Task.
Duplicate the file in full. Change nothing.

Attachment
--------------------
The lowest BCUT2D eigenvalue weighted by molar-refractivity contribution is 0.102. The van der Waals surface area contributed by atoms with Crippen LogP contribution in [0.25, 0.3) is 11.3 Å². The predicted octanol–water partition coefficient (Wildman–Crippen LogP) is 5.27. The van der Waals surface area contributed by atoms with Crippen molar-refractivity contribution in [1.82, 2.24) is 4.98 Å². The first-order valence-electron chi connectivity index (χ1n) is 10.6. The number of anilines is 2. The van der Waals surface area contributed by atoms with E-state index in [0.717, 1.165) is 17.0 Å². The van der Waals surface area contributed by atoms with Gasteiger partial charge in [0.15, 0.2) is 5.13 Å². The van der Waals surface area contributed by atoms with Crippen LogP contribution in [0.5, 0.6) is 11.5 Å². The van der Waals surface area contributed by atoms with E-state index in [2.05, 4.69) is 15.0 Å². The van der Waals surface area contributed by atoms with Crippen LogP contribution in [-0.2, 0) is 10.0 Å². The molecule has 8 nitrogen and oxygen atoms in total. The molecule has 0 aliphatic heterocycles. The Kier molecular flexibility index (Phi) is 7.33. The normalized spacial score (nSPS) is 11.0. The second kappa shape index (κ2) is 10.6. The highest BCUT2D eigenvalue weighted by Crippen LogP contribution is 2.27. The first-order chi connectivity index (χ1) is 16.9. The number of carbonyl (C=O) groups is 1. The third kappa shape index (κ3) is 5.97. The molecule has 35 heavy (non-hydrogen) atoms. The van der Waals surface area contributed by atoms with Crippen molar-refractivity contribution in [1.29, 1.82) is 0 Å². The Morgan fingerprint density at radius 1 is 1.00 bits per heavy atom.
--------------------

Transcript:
The lowest BCUT2D eigenvalue weighted by molar-refractivity contribution is 0.102. The van der Waals surface area contributed by atoms with Crippen LogP contribution in [0.25, 0.3) is 11.3 Å². The predicted octanol–water partition coefficient (Wildman–Crippen LogP) is 5.27. The van der Waals surface area contributed by atoms with Crippen molar-refractivity contribution in [1.82, 2.24) is 4.98 Å². The first-order valence-electron chi connectivity index (χ1n) is 10.6. The number of anilines is 2. The van der Waals surface area contributed by atoms with E-state index in [0.717, 1.165) is 17.0 Å². The van der Waals surface area contributed by atoms with Gasteiger partial charge in [0.15, 0.2) is 5.13 Å². The van der Waals surface area contributed by atoms with Crippen LogP contribution in [0.5, 0.6) is 11.5 Å². The van der Waals surface area contributed by atoms with E-state index in [2.05, 4.69) is 15.0 Å². The van der Waals surface area contributed by atoms with Crippen LogP contribution in [-0.2, 0) is 10.0 Å². The molecule has 8 nitrogen and oxygen atoms in total. The molecule has 0 aliphatic heterocycles. The Kier molecular flexibility index (Phi) is 7.33. The normalized spacial score (nSPS) is 11.0. The second kappa shape index (κ2) is 10.6. The highest BCUT2D eigenvalue weighted by Crippen LogP contribution is 2.27. The first-order chi connectivity index (χ1) is 16.9. The number of carbonyl (C=O) groups is 1. The third kappa shape index (κ3) is 5.97. The molecule has 35 heavy (non-hydrogen) atoms. The van der Waals surface area contributed by atoms with Crippen molar-refractivity contribution in [1.29, 1.82) is 0 Å². The Morgan fingerprint density at radius 1 is 1.00 bits per heavy atom.